Of note, the inhibitory effect of h-SH3 was stronger to ST364 virus than PR8 virus. This finding is not consistent with the similar reduction in the Akt-P/Akt-T ratio in PR8-infected cells and ST364-infected cells. One possible explanation is that influenza A virus varied in their sensitivity to PI3K/Akt pathway due to long-time evolution. And we found that compared to ST364 virus, PR8 virus was less susceptible to the treatment of LY294002 (PI3K inhibitor), which suggested that the activated PI3K/Akt pathway is more important for ST364 replication than PR8 replication (Fig. 4).
Figure 4

Differential roles of PI3K in replication of ST364(A) and PR8(B) viruses. MDCK cells treated with LY294002 (10 uM) for 2 h and MDCK cells treated with DMSO (control) were infected with ST364(H3N2) or PR8(H1N1) viruses and were subjected to the plaque assay.

Conclusions

In conclusion, this study demonstrates that h-SH3 can inhibit the replication of influenza A viruses (H1N1, H3N2, and H9N2) at different degrees, and targeting NS1-p85β interaction (PI3K/Akt pathway) or other virus-host interaction may be an attractive strategy against the infection of various influenza A virus subtypes/strains.

Methods

Cell lines, viruses, plasmids, and reagents

Madin-Darby canine kidney (MDCK) cell lines were routinely cultured in Dulbecco's modified Eagle's medium (DMEM) supplemented with 10% fetal calf serum and antibiotics (100 U penicillin and 100 ug/ml streptomycin) at 37℃ in 5% CO2.

Influenza A virus strains A/PR/8/34(H1N1), A/ST/1233/2006(H1N1), A/ST/364/2005(H3N2), A/Ph/ST/2246/2006(H9N2), and A/Qa/ST/199/2006(H9N2), abbreviated herein to PR8, ST1233, ST364, Ph2246, and Qa199, respectively, were used in this study.

SH3 domain (9-79aa) of p85β subunit was cloned into PNF vector (a modified pcDNA3 plasmid with an N-terminal Flag tag) at the Bam HI and Eco RI sites to generate pSH3. Full-length NS1 sequence of H1N1, H3N2, or H9N2 viruses was cloned into pEGFP-c1 at the Bam HI site to generate pNS11, pNS32, or pNS92 plasmids, respectively. The constructs were verified by DNA sequencing.

Rabbit monoclonal anti-phospho-Akt (Ser473) antibody were purchased from Cell Signaling Technology (Danvers, MA, USA), Rabbit monoclonal anti-Flag antibody from Sigma (St. Louis, MO, USA), Rabbit monoclonal anti-Akt antibody, Cy3-labeled goat anti-rabbit antibody, peroxidase-conjugated goat anti-rabbit antibody, and LY294002 (PI3K inhibitor) from Beyotime Biotechnology (Jiangsu, China), and Lipofectamine 2000 from Invitrogen (Carlsbad, CA, USA).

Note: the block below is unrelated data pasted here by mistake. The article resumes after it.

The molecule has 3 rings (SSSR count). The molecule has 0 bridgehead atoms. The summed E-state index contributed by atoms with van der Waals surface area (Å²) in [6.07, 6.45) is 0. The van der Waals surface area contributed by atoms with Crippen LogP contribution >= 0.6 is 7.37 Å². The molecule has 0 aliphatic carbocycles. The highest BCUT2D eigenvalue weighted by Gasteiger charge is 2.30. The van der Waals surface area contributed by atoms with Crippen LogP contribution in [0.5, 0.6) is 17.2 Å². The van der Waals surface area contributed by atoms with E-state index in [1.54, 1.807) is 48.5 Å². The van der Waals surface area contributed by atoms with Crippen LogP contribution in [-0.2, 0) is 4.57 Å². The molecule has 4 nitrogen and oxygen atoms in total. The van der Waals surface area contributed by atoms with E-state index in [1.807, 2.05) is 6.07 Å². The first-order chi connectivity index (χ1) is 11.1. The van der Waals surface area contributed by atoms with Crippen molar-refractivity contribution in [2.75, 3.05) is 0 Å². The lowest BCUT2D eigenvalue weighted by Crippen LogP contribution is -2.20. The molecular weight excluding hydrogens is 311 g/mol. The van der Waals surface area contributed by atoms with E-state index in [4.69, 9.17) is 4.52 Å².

Co-localization analysis by confocal microscopy

MDCK cell cultures on the glass coverslips were transfected with indicated plasmids. 24 h post-transfection, the cells were washed twice with phosphate-buffered saline (PBS), fixed for 10 min with 4% paraformaldehyde, permeabilized with 0.2% Triton X-100 for 7 min, and incubated for 30 min in PBS containing 3% Bovine Serum Albumin (BSA). Cells were subsequently incubated at room temperature with anti-Flag antibody (1/500) for 2 h and Cy3-labeled secondary antibody (1/300) for 1 h. Images were captured with the Olympus confocal microscopy.

Transient transfection, viral infection, and determination of antiviral activity

MDCK cells were seeded onto six-well plates and transfected with pSH3 or PNF empty vector at 60% confluence as previously described [26]. After 48 h of transfection, MDCK cells were infected with influenza A viruses at a multiplicity of infection (MOI) of 0.001 in serum-free DMEM containing 1 ug/ml TPCK-trypsin (Worthington, Freehold, NJ, USA) and incubated at 37°C. An aliquot of the supernatant was harvested every 12 h and virus yield was titrated by plaque assay in MDCK cells.

Western blot-based phosphorylation assay

MDCK cells transfected with indicated plasmids for 24 h were infected with different influenza A virus strains at an MOI of 2. At 8 h post infection the cells were lysed with Laemmli sample buffer containing 5 mM of NaF for 5 min in boiling water followed by brief sonication. Protein concentration was determined using an RC-DC kit (Bio-Rad, Hercules, CA, USA). Proteins (20 ug/lane) were separated in 10% SDS-PAGE and transferred onto a nitrocellulose membrane. The membrane was blocked with Tris-buffered saline containing 0.1% Tween 20 (TBST) with 10% non-fat milk for 2 h and incubated overnight at 4°C with anti-phospho-Akt (Ser473) (1/500) or anti-Akt (1/700) antibody. The membrane was rinsed extensively in TBST and incubated for 2 h with peroxidase-conjugated secondary antibody (1/1000). Immunoblots were developed using the Enhanced chemiluminescence (ECL) reagents (Pierce, Rockford, IL, USA). Quantity One (Bio-Rad) software was used to analyze images.

Determination of PI3K effect on the replication of ST364 and PR8 viruses

MDCK cells with 100% confluence were pretreated with 10 uM or 50 uM LY294002 (a specific PI3K inhibitor). After 2 h, MDCK cells were infected with ST364 virus or PR8 virus, and plaque assay was performed.

Notes

Declarations

Acknowledgements

We thank Dr. William Ba-Thein for critical discussion and manuscript editing. This study was supported by National Natural Science Foundation of China (30771988, 30972766), Guangdong Natural Science Foundation(8151503102000022, 9451503102003499), Specialized Research Fund for the Doctoral Program of Higher Education (20094402110004), Outstanding Young Scientists Foundation of Guangdong Province Education Department (LYM08056), State Key Lab of Agriculture Microbiology Open Foundation (AML200910), Shantou University Medical College Research Foundation, and 211 Project of Guangdong Province (Mechanism and Prevention of Emerging Infectious Diseases).

Authors’ Affiliations

(1)
Department of Microbiology and Immunology, Key Immunopathology Laboratory of Guangdong Province, Shantou University Medical College

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© Zhang et al; licensee BioMed Central Ltd. 2008

This article is published under license to BioMed Central Ltd. This is an Open Access article distributed under the terms of the Creative Commons Attribution License (http://creativecommons.org/licenses/by/2.0), which permits unrestricted use, distribution, and reproduction in any medium, provided the original work is properly cited.